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Municipal Court

Relief from Judgments due to Failure to Appear

If a person cited for a violation (a “defendant”) fails to appear at the time scheduled for a first appearance, or at the time scheduled for trial, the court may enter a money judgment against the defendant under Oregon law. 

State law and court rules (see below) provide a way for defendants to seek relief from such judgments by making a written request (a “motion”) that satisfies all legal requirements. A motion for relief must be filed within a reasonable time, but no more than one year after the judgment was entered by the court. 

The court may rule on the motion without a hearing or may require the defendant to appear in court and present oral argument.

The motion must show that the failure to appear was due to one of the following:

  • Mistake
  • Inadvertence
  • Surprise
  • Excusable neglect

The motion must be accompanied by a payment of $100 to the court. The payment requirement may be waived by the court for good cause. 

You may be represented by a lawyer at your own expense. If you don’t have a lawyer, you may wish to contact the Oregon State Bar’s Lawyer Referral Service at 503-684-3763.


 

OREGON REVISED STATUTES
Section 153.105 - Relief from default judgment

If a default judgment is entered against a defendant under ORS 153.102, the court may relieve a defendant from the judgment upon a showing that the failure of the defendant to appear was due to mistake, inadvertence, surprise or excusable neglect. A motion for relief under this section must be made by the defendant within a reasonable time, and in no event may a motion under this section be made more than one year after entry of judgment.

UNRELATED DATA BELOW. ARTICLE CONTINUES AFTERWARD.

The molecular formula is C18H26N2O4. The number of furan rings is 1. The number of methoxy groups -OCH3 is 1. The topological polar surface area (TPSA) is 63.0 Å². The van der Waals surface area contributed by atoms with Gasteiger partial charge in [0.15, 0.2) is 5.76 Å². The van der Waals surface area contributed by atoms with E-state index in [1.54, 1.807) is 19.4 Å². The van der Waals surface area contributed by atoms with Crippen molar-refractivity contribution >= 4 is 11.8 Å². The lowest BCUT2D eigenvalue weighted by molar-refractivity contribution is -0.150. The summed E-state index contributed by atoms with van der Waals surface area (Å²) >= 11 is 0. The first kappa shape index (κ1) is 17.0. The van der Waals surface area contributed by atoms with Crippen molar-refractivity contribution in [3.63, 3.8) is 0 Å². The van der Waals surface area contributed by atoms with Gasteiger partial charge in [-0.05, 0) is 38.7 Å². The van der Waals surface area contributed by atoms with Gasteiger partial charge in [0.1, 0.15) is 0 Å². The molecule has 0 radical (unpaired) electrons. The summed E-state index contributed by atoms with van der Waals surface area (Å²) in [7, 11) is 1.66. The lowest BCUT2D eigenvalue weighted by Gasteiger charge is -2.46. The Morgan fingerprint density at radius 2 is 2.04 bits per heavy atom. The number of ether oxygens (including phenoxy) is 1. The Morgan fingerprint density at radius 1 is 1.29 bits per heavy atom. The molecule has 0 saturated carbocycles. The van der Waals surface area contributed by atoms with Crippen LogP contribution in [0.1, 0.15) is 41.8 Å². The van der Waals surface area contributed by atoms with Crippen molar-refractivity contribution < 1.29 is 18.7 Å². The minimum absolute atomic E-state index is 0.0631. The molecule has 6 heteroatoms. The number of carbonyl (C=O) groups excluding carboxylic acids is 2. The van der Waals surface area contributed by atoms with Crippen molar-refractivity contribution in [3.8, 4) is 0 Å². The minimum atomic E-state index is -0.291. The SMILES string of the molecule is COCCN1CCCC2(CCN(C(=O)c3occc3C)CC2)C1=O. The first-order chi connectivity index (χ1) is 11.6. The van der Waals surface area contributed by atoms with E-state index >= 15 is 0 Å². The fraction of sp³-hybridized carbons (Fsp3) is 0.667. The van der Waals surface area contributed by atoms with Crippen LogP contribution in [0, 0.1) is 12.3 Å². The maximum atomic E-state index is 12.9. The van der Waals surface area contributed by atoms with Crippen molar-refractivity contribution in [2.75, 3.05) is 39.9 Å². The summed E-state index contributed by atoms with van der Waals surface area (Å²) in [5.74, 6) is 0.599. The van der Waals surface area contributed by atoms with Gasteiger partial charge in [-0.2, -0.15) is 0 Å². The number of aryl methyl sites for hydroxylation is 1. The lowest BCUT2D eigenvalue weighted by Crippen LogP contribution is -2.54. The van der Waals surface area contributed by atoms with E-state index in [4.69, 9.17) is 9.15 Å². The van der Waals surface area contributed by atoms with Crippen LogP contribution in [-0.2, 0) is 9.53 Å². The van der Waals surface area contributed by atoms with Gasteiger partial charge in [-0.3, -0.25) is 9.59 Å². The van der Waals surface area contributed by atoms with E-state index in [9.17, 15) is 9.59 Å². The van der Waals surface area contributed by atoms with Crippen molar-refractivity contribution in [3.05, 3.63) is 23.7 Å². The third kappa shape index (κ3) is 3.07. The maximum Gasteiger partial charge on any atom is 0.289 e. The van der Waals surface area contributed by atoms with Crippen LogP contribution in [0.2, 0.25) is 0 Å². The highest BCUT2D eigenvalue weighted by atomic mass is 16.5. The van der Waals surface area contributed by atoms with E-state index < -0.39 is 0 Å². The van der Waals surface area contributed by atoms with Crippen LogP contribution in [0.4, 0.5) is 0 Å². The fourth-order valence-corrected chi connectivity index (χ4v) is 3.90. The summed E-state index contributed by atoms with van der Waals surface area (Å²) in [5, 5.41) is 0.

TIGARD MUNICIPAL COURT RULE 4 – SUBSECTION 7

A motion for relief from a judgment in civil and traffic cases must be submitted in writing with payment in the sum of $100. The payment requirement may be waived by the court for good cause.

The motion must show “that the failure of the defendant to appear was due to mistake, inadvertence, surprise or excusable neglect,” as provided by ORS 153.105.  As further provided by ORS 153.105, a motion for relief must be made within a reasonable time, and in no event may such a motion be made more than one year after entry of judgment. 

The court may rule on the motion without a hearing or may require the defendant to appear in court and present oral argument. If a motion for relief is allowed, the matter shall be set for trial or arraignment as appropriate. 

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